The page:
Venezuela’s socialist administration is flirting with confrontation and violence if it continues to drag its feet on a presidential recall, opposition leaders said Wednesday.
The warning came as thousands of foes of President Nicolás Maduro marched on the headquarters of the National Electoral Council (CNE) demanding that a date be set for the next stage of the referendum.
In Caracas, the crowds were blocked from reaching downtown, but CNE member Luis Emilio Rondón reportedly told organizers that the council had passed one of the preliminary steps of the recall and that there would be an official announcement Monday.
The nationwide demonstrations were called after the CNE failed to deliver the expected go-ahead on Tuesday.
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Miranda Gov. Henrique Capriles, one of the main proponents of the recall, warned CNE President Tibisay Lucena not to delay the announcement any longer.
“We’ll wait until Monday for your answer, Mrs. Lucena,” he told a crowd of supporters. Otherwise, “you’ll be responsible for what happens in this country. The patience of Venezuelans is running out.”
“We will keep insisting on a peaceful solution, but the people who live in the slums know better than anyone else that if there’s no solution, anything can happen,” he added.
The march was smaller than previous demonstrations, the Associated Press reported, and broke up peacefully amid afternoon rains.
The show of force came as Venezuela is staggering beneath a deep economic, social and political crisis in the wake of plummeting oil revenue. Major polls show that Venezuelans — weary of rampant violence and chronic shortages of basic goods — are ready to oust Maduro.
If the recall happens before Jan. 10, new elections would be triggered. After that, however, Maduro’s vice president would finish out his term through 2019. That’s a scenario the opposition wants to avoid.
It’s far from clear whether the CNE, which is accused of being beholden to the president will let the vote happen in a timely fashion. And there are still major hoops for organizers to jump through.
In the next phase, recall proponents will have just three days to collect 3.9 signatures, or 20 percent of registered voters.
And there are also legal challenges. The administration is accusing organizers of acting in bad faith and packing the petition with thousands of fraudulent signatures — from made-up names to the dead.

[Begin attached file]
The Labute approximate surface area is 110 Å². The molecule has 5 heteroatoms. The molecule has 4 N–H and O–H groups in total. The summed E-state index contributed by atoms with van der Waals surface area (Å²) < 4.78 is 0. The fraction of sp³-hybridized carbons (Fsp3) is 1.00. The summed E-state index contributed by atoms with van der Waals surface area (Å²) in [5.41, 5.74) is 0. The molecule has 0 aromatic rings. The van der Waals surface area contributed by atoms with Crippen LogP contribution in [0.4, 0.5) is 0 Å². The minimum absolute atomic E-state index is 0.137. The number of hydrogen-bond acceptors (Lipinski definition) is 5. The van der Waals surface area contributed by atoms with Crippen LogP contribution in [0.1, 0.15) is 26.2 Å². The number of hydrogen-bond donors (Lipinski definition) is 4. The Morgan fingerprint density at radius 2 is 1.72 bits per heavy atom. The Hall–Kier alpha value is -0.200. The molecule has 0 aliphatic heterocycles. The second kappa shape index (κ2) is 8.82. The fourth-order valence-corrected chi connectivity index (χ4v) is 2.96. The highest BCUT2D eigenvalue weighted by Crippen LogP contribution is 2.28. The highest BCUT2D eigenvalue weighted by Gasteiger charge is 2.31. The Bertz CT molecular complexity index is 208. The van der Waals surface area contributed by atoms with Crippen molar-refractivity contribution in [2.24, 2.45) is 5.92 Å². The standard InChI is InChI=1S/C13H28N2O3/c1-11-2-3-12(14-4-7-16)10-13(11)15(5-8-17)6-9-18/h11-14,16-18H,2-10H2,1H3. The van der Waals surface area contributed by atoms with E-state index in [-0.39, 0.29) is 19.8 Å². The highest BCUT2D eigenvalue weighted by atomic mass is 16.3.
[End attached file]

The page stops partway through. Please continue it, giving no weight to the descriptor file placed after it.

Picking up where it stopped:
Late Tuesday, Jorge Rodríguez, a mayor and member of the ruling party’s recall “verification commission,” asked the electoral body to strip the opposition coalition of its political status, saying it “had committed the country’s largest electoral fraud.”
Even with suspect signatures, however, the opposition claims that it turned in more than 400,000 valid signatures last month, or more than double the amount necessary, to get the process under way.
Jesús “Chuo” Torrealba, the general secretary of the opposition group known as the MUD, said the administration wouldn’t dare dissolve the party during these tense times.
“That would mean that the government gave up on politics and gave up on [even] the appearance of being a democracy,” he said. “That’s a scenario like North Korea or Fidel’s Cuba. That’s a scenario that doesn’t exist in Venezuela.”
Whether authorities will use the legal challenge to delay the recall remains to be seen. But it’s another indicator of the multiple forces that the opposition is up against.
On Wednesday, Human Rights Watch underscored the dangers of dissent. The U.S.-based organization, which has often butted heads with the Maduro administration, said that since May, security forces had detained at least 21 people on allegations that they were planning or had participated in violent anti-government action.
In several of those cases, prosecutors didn’t present any credible evidence, the report found. And many of those detained claimed they had been tortured or abused in custody. Some said they had received electric shocks and were threatened with rape and murder to coerce confessions.
“The Maduro administration speaks about dialogue abroad, while cracking down on political dissent at home,” José Miguel Vivanco, Americas director at Human Rights Watch, said in a statement. “Without strong regional pressure, the Venezuelan government may well believe that it can get away with brutal and authoritarian punishment for dissent.”
Organizers of Wednesday’s march said they planned to keep the pressure on the government the rest of the week. But not everybody is convinced the demonstrations will make a difference.
At a grocery store near one of the protests, Luz Bastez said she was more concerned about putting food on her table than politics.
“What’s the point in protesting? The people in power are going to do what they’re going to do,” she told the Associated Press. “What I’m worried about is whether the milk is going to run out at this store.”